His work has been cited by various publications including the New York Times, the Washington PostFortuneForbes, and FastCompany.

Questions I ask Jay Acunzo:

  • What is the process for asking better questions to find solutions for your business?
  • How does the fear of breaking the wheel hold people back from asking the necessary questions?
  • Where does intuition factor into the questioning process?

What you’ll learn if you give a listen:

  • Why you need to focus on emotions, not rationality, when thinking about marketing.
  • How to get your marketing assets working together to ensure your long-term success.
  • Why focusing on what works “on average” is dangerous.

Key takeaways from the episode and more about Jay Acunzo:

Like this show? Click on over and give us a review on iTunes, please!

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This episode of the Duct Tape Marketing Podcast is brought to you by Klaviyo. If you’re looking to grow your business there is only one way: by building real, quality customer relationships. That’s where Klaviyo comes in.

Klaviyo helps you build meaningful relationships by listening and understanding cues from your customers, allowing you to easily turn that information into valuable marketing messages.

What’s their secret? Tune into Klaviyo’s Beyond Black Friday docu-series to find out and unlock marketing strategies you can use to keep momentum going year-round. Just head on over to

Transcript of How Businesses Can Survive the Latest Marketing Rebellion

Transcript of How Businesses Can Survive the Latest Marketing Rebellion written by John Jantsch read more at Duct Tape Marketing

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John Jantsch: If you’ve been in marketing any time at all, you’ve lived through some seismic shifts or rebellions in the things that have come along. The internet, search, social media, all these things have changed how we go to market. And there’s a new marketing rebellion; quite frankly, the thing that has changed the most is the way people buy. In this episode of The Duct Tape Marketing Podcast, a visit with Mark Schaefer. He’s the author of Marketing Rebellion: The Most Human Company Wins.

Hello and welcome to another episode of The Duct Tape Marketing Podcast. This is your host, John Jantsch, and my guest today is Mark Schaefer. He is a columnist, teacher, speaker, author, podcaster, and we’re going to talk about his latest book, Marketing Rebellion: The Most Human Company Wins. So, Mark, thanks for joining us.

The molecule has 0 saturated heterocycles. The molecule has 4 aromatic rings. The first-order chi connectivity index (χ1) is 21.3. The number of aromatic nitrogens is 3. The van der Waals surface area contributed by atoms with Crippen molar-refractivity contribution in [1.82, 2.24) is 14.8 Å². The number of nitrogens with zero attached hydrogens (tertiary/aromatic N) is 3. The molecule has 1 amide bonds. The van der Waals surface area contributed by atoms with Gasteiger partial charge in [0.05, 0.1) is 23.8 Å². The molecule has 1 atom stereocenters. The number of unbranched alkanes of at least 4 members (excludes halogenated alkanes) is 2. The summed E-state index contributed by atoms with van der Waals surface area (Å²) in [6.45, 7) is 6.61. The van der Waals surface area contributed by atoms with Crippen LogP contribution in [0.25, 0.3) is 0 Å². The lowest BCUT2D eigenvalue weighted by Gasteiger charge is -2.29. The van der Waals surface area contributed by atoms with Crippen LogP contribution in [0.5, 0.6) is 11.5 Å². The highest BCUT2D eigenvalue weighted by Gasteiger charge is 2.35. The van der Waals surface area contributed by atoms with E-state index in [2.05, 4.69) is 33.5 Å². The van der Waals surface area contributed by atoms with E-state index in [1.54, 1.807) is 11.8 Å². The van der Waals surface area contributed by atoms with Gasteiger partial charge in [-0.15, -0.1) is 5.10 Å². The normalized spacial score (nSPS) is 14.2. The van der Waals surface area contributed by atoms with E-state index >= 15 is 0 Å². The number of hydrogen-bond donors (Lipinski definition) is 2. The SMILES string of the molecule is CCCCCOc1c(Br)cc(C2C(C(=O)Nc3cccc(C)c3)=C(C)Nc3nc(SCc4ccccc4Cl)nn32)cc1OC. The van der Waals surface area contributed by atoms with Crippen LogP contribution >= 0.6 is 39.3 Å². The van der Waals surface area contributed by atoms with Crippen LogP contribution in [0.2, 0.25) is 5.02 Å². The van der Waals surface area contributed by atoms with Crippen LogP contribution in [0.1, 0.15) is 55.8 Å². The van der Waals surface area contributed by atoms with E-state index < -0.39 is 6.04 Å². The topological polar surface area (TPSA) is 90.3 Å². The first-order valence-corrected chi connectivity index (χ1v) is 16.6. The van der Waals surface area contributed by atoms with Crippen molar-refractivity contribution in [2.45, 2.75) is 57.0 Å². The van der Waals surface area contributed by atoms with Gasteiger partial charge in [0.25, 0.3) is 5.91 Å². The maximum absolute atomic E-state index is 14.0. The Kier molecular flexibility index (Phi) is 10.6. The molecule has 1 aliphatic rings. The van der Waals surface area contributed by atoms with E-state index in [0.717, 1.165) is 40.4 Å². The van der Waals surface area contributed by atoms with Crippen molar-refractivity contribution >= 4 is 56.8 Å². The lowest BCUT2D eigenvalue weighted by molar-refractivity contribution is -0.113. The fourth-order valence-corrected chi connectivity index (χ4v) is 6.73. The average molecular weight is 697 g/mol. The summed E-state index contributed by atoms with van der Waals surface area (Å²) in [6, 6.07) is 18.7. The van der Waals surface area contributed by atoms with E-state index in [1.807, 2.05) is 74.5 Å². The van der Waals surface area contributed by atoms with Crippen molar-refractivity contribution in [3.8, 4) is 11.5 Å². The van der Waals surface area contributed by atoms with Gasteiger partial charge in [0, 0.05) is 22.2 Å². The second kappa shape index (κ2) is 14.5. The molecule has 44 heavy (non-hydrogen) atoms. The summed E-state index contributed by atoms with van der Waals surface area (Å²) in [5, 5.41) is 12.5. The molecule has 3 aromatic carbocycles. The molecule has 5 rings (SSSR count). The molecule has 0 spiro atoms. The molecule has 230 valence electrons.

Mark Schaefer: Oh, it’s always a delight to catch up with you, John.

John Jantsch: Well, I think you and Tom Webster have a show. Is it still called The Marketing Companion? Forgive me if that’s not right.

Mark Schaefer: Yes.

John Jantsch: Yes.

Mark Schaefer: Yeah, Marketing Companion, sure.

John Jantsch: And I was … I got to be on your show, which was a lot of fun, and I said off-air and I’ll say it now on the air, you guys are a lot funnier than me. I really enjoy some of the pranks and the gags that you guys come up with. You give that a lot of thought and make it a lot of fun.

Mark Schaefer: Well, we try to be entertaining, that’s sort of our thing. And I’d like to take credit for it, but Tom is just hilarious, so we kind of go with that.

John Jantsch: He has a unique point of view, doesn’t he?

Mark Schaefer: So funny, so funny.

John Jantsch: So, you and I have been … I’ll just tell people this, my listeners know this, but you and I have been doing this for like 30 years or so in some capacity in marketing. And I’d like to be the first to say that this is not the first rebellion that I’ve participated in in marketing.

Mark Schaefer: Right.

John Jantsch: I mean, if you think about it, I mean, there’s a whole bunch of mini-rebellions, right? I mean, the internet certainly changed marketing, search dependency changed it, the fact that we can now collaborate and do business all over the globe changed it, social media came and changed it again. And now, what’s the marketing rebellion that we’re facing today?

Mark Schaefer: Well, I think you set it up very good, John, is that there’s almost been like a continuous rebellion. But the thing about it, you can either be fearful about it or you can say, “This is a lot of fun.” And I remember all those rebellions, especially the internet, and I kind of point that out as the second rebellion. So the first rebellion was sort of in the 1920s, 1930s, when advertising and marketing just started, and advertising at the beginning basically was lies. And so there was a rebellion against lies, and it became eventually a crime to lie in your advertising.

Then the second rebellion, I was in the middle of that because the internet came. Back before the internet, you made money on the secrets. That’s how you sold a car, that’s how you sold insurance, and then … I can remember those days, and I don’t know if any of your listeners will remember, there was this thing called a reverse auction, and some of these commodity buyers used the internet to get all their suppliers online, and then bid against each other in real time on the internet. It was terrifying, it was crazy, because basically, negotiations were over, because secrets were over.